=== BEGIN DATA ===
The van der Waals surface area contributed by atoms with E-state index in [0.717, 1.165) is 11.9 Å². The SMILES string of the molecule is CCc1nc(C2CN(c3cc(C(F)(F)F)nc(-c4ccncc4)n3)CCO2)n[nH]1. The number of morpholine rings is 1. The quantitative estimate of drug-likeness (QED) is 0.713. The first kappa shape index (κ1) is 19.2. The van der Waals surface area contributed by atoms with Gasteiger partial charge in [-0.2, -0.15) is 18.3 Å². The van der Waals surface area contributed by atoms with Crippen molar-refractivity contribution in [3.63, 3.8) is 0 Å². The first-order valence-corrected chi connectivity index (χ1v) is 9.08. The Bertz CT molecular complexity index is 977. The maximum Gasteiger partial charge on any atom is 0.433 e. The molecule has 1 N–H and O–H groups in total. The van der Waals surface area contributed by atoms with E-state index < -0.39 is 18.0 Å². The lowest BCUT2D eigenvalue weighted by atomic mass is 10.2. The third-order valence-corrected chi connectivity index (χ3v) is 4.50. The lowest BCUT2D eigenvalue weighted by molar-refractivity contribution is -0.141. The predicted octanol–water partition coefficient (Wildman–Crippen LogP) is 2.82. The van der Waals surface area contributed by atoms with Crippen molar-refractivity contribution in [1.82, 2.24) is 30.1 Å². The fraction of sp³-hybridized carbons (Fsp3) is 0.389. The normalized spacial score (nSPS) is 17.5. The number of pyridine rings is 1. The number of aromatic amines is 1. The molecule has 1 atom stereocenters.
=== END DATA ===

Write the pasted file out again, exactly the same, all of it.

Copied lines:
The van der Waals surface area contributed by atoms with E-state index in [0.717, 1.165) is 11.9 Å². The SMILES string of the molecule is CCc1nc(C2CN(c3cc(C(F)(F)F)nc(-c4ccncc4)n3)CCO2)n[nH]1. The number of morpholine rings is 1. The quantitative estimate of drug-likeness (QED) is 0.713. The first kappa shape index (κ1) is 19.2. The van der Waals surface area contributed by atoms with Gasteiger partial charge in [-0.2, -0.15) is 18.3 Å². The van der Waals surface area contributed by atoms with Crippen molar-refractivity contribution in [3.63, 3.8) is 0 Å². The first-order valence-corrected chi connectivity index (χ1v) is 9.08. The Bertz CT molecular complexity index is 977. The maximum Gasteiger partial charge on any atom is 0.433 e. The molecule has 1 N–H and O–H groups in total. The van der Waals surface area contributed by atoms with E-state index < -0.39 is 18.0 Å². The lowest BCUT2D eigenvalue weighted by atomic mass is 10.2. The third-order valence-corrected chi connectivity index (χ3v) is 4.50. The lowest BCUT2D eigenvalue weighted by molar-refractivity contribution is -0.141. The predicted octanol–water partition coefficient (Wildman–Crippen LogP) is 2.82. The van der Waals surface area contributed by atoms with Crippen molar-refractivity contribution in [1.82, 2.24) is 30.1 Å². The fraction of sp³-hybridized carbons (Fsp3) is 0.389. The normalized spacial score (nSPS) is 17.5. The number of pyridine rings is 1. The number of aromatic amines is 1. The molecule has 1 atom stereocenters.